After decades of being literally "dumped" on, the NY-NJ Bight may be finally receiving the protection it rightly deserves. New legislation introduced by two members of Congress would create a Clean Ocean Zone for 19,000 square miles of valuable marine habitat located offshore of New Jersey and New York. The Act, fostered by the conservation organization Clean Ocean Action, would significantly limit future dumping of waste materials into the coastal waters of our region and would also prevent the mining of non-renewable natural resources from the Bight. This would be a great step forward for our coasts and oceans writes the Star-Ledger. JB
Sunday, July 23, 2006
By Claire Heininger
Once notorious for washing syringes, poisoned fish, raw sewage and worse onto New Jersey's beaches, ocean water along the coastline has come a long way since its polluted height in the 1980s. A bill to be introduced in Congress tomorrow aims to keep it that way.
The New Jersey/New York Clean Ocean Zone Act would permanently ban construction of new dumpsites, extracting of national resources, building of new pipelines and other damaging measures within the NY/NJ Bight, a 19,000-square-mile area wedged between the coasts of New Jersey and New York.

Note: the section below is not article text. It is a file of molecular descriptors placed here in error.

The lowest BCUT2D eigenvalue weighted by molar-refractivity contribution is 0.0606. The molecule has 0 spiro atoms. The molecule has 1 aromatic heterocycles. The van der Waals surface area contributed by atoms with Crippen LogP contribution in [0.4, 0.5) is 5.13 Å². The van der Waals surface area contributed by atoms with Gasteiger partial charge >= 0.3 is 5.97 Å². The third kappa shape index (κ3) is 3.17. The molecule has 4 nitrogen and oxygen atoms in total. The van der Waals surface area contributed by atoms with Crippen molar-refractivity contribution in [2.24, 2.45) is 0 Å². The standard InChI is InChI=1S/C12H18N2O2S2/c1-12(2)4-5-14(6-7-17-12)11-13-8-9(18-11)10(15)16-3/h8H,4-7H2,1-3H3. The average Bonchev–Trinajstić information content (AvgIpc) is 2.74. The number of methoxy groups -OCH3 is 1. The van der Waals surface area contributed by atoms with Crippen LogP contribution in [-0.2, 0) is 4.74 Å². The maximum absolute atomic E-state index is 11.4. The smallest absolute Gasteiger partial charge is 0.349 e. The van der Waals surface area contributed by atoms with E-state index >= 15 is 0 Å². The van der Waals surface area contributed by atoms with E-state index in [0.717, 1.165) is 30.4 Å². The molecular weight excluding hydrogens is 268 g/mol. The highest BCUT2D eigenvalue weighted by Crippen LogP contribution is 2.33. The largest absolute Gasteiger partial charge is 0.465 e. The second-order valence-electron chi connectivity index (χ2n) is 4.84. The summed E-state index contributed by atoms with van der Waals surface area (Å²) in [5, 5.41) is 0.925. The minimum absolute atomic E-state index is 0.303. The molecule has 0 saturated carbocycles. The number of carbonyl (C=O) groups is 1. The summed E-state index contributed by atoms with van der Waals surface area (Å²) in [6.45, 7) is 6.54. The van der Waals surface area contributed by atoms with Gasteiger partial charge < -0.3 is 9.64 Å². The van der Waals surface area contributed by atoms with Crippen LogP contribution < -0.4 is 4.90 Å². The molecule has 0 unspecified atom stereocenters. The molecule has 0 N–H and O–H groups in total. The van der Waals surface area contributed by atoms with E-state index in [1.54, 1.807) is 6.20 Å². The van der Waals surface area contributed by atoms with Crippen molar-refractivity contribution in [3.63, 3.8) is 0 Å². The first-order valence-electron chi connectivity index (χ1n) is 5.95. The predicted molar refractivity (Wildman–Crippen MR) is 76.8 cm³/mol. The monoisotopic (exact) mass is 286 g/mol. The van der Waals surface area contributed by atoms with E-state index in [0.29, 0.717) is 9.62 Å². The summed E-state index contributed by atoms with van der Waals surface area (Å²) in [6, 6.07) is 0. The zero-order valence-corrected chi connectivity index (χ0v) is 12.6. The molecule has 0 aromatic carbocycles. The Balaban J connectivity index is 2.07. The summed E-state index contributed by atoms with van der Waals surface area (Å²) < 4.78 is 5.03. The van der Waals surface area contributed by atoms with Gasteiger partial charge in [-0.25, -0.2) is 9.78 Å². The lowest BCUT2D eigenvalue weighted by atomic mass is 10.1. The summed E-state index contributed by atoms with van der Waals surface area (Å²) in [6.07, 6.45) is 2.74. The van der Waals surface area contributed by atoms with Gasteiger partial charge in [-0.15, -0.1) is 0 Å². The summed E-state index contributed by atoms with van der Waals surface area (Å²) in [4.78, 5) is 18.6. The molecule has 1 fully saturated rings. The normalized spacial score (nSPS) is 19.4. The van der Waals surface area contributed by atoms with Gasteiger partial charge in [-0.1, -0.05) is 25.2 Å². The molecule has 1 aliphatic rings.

Formerly home to eight ocean dumpsites, the Bight remains vulnerable despite decades of temporary clean-up regulations, said U.S. Rep. Frank Pallone, Jr. (D-6th Dist.), a co-sponsor of the bill.
"After 20, 30 years of success and having the oceans being clean, we don't want to backtrack," Pallone said yesterday at a ceremony in Seaside Park to announce the legislation. "If we're going to have permanent success, we need a permanent solution."
Recent policy shifts away from coastline protection -- particularly the House of Representatives' vote last month to lift a quarter century-old ban on offshore gas and oil drilling -- have increased the urgency to create a clean ocean zone, said Cindy Zipf, executive director of Clean Ocean Action.
Clean Ocean Action Website
Google Map of the NY-NJ Bight